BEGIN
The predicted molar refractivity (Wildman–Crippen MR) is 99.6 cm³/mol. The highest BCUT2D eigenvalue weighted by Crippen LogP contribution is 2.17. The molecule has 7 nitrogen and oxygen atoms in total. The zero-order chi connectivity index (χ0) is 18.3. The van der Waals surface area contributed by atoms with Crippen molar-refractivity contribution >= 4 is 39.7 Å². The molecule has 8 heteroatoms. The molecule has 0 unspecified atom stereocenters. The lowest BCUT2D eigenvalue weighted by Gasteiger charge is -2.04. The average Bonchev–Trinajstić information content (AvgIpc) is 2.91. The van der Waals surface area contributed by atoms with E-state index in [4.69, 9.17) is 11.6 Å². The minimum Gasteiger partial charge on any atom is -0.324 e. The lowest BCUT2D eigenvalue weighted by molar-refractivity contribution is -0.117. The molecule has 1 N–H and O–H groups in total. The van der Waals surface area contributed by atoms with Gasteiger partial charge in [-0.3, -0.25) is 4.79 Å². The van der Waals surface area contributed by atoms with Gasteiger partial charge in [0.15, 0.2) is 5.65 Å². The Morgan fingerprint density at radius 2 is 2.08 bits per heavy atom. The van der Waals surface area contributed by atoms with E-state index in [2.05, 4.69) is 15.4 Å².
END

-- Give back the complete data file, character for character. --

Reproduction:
The predicted molar refractivity (Wildman–Crippen MR) is 99.6 cm³/mol. The highest BCUT2D eigenvalue weighted by Crippen LogP contribution is 2.17. The molecule has 7 nitrogen and oxygen atoms in total. The zero-order chi connectivity index (χ0) is 18.3. The van der Waals surface area contributed by atoms with Crippen molar-refractivity contribution >= 4 is 39.7 Å². The molecule has 8 heteroatoms. The molecule has 0 unspecified atom stereocenters. The lowest BCUT2D eigenvalue weighted by Gasteiger charge is -2.04. The average Bonchev–Trinajstić information content (AvgIpc) is 2.91. The van der Waals surface area contributed by atoms with E-state index in [4.69, 9.17) is 11.6 Å². The minimum Gasteiger partial charge on any atom is -0.324 e. The lowest BCUT2D eigenvalue weighted by molar-refractivity contribution is -0.117. The molecule has 1 N–H and O–H groups in total. The van der Waals surface area contributed by atoms with Gasteiger partial charge in [-0.3, -0.25) is 4.79 Å². The van der Waals surface area contributed by atoms with Gasteiger partial charge in [0.15, 0.2) is 5.65 Å². The Morgan fingerprint density at radius 2 is 2.08 bits per heavy atom. The van der Waals surface area contributed by atoms with E-state index in [2.05, 4.69) is 15.4 Å².